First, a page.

Merzbow & Kapotte Muziek - Works 1987-1993 [Korm Plastics - 2012]
Chances are very good that if you're reading reviews on Musique Machine, you know who Merzbow and Kapotte Muziek are. If you're one of the rare few, no worries, you can catch up on your history after reading this review. Korm Plastics has compiled and released the collaborated works of Merzbow & Kapotte Muziek from 1987-1993 in a 3 CD set. It seems like there's a new Merzbow related release every week, but don't let that taint your opinion of this release. This is classic noise from two giants. There are no laptops, no "save the animals" messages, and no nonsense.
The first disc in this set contains the ZSF Produkt cassette of Merzbow Kapotte Muziek's first collaboration. This was originally released in 1987 as a c60 limited to 40 copies, so it's a rare bird indeed. We are treated to two ~30 minute long, untitled tape sides. As one would assume about twenty five year old, intercontinental cassette collaborations, one artist did the source material (Kapotte Muziek) and the other transformed it (Merzbow). Both tracks sound really distant. I'm not sure if that's on purpose or because of the source material. The first song consists of lots of metal rumblings and rubbings over a mid/hi, quickly oscillating noise. There are awesome low, booming metal hits and rumbles quaking beneath. Sounds build and decay and another is always there to take its place. They sounds have motion to them and are constantly moving the song forward. Fiery feedback screeches across here and there while the lows continue to blast and boom. There's a nice mix of physical and electronic noise here. The second half is less chaotic and more restrained, but still really engaging. The second song has a similar vibe to the first. The awesome low boom is still there, but instead of a noisy oscillation, we get a nagging electronic buzz and a solid, pounding rhythm. This gives way to a really spicy, hot, mic'd metal scrape. Soon, the low, synth oscillation fights the metal for the forefront. It sounds like a workshop in Hell. It's grating, booming, and loud...really excellent stuff. Like the first song, this one hits a quieter point towards the end. Nice tape manipulation gives us something that's relaxed and weird rather than harsh and industrial. The sounds on this tape are well done and their treatment/manipulation/organization is done in a well thought out manner.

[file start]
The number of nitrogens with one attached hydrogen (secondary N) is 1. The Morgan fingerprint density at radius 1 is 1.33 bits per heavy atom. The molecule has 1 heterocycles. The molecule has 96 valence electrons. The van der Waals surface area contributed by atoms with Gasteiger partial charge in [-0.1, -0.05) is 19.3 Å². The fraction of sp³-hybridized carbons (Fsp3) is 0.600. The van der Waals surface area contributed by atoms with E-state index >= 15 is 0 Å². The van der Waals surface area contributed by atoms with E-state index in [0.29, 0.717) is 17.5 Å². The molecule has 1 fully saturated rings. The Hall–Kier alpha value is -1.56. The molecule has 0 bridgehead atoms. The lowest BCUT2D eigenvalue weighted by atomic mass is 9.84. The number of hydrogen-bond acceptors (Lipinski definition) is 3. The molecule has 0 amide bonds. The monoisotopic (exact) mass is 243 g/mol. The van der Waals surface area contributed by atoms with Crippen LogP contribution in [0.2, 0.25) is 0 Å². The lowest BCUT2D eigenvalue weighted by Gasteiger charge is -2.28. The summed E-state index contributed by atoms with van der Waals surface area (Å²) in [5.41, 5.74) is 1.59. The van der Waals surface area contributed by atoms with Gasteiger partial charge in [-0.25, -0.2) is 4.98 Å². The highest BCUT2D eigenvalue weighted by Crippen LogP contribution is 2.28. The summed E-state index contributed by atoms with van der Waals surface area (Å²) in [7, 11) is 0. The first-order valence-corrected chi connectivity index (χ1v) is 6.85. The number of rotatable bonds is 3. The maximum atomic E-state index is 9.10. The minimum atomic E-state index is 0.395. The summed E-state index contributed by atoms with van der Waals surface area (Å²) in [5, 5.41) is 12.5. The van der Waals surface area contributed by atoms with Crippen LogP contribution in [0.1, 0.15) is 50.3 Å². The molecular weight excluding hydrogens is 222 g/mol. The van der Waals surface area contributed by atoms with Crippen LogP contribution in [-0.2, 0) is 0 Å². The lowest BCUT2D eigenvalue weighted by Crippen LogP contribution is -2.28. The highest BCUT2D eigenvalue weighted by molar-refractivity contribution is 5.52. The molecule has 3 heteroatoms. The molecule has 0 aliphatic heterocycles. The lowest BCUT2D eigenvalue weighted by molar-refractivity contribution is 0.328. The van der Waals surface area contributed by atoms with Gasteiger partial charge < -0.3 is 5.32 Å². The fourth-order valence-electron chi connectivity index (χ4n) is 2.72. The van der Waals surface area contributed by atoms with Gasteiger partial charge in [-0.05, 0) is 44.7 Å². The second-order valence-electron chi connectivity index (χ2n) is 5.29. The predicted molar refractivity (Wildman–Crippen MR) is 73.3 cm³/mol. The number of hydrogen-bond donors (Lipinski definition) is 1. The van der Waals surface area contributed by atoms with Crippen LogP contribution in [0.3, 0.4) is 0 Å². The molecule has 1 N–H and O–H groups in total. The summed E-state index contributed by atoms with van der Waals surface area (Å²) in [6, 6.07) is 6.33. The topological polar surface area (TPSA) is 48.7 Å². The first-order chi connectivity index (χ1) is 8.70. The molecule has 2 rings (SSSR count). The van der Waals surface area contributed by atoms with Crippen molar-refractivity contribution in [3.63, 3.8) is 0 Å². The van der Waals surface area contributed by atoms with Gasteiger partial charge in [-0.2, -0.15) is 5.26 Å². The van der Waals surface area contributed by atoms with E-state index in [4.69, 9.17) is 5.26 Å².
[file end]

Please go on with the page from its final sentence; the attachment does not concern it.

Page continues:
Merzbow toured The Netherlands in 1989 and played some collab sets with Kapotte Muziek while there. The lion's share of disc two is their performance at Radio Rataplan. Not surprisingly, this jam sounds a lot like the material on disc one. The low boom is there playing host to lots of squiggles and distorted, phased sounds. Sound loops are much more apparent in their live performance. The loop spins and the front propels via oscillation. It feels like space travel in the 60's (huh? Makes sense to me!). This ending is really interesting. Would've been cool to have been there. The next five tracks are related, I think. "Processed the Tape" reworks the four tracks following it ("4 Track 4 Tracks/1-4"). "Processed" is harsh and delicious. There are sheets of noise over low, furnace bellows. This calms and goes to jack buzz and spotty feedback. The lows return and phased distortion makes a brief appearance. More noise follows. There are some great lows and a fun, crackling high. My favorite track on the collection. The "4 Track" tracks are all loop based. Some have screeching car tire-esque highs and swirling lows, while others have fuzzy noise and air raid sirens. They're all interesting and short. Two compilation tracks follow. "All Set to Go" is a Merz/KM collab. There's a low heat rocking through it. Some of the sounds are heavily panned back and forth and add a cool dimension. The panning/noise and metallic work feeling makes me think of a busy spaceport. "Alles" is Frans De Waard (Kapotte Muziek) and Peter Duimelinks (V2-Archief). Good, solid noisy industrial feel to this one capped off with a dull, throbbing, thick oscillation.
The performance at Radio Rataplan wasn't the only time Merzbow and Kapotte Muziek collaborated while he was in The Netherlands. Their collaborations and recordings were put together and reworked for the Continuum LP. This LP is showcased on the first two tracks of the third disc. Both Continuum songs are comprised of loops, pulses, and beats. There are occasional harsh noise stabs and buzzes. They're active songs and will get you nodding your head in some noise dance trance. The Speedback Variation songs and the Radio Rataplan reworking all appeared on compilations. "Speedback Variation 1" is an interesting, self fed oscillation in a sort of lo-fi outing. The highlight here is the high, well controlled feedback that wails over the low oscillation feedback. "Speedback Variation 2" has some weird children's toy horn type sounds and lots of delay. It's very different than the other stuff on this set. "Radio Rataplan Live Show" is interesting. Some parts are pretty boring, but some are playful in a call and response type fasion. The end turns into an alien, industrial soundscape of some sorts. Pretty nice, but not as good as the original.
Korm Plastics has put out a very good, historical set. Low production runs of older releases basically guarantee their fall into obscurity. Some of these have been rescued and brought to life for a new audience. Two noise greats teamed up to make some excellent sounds. It would be a pity if these had been lost. Paul Casey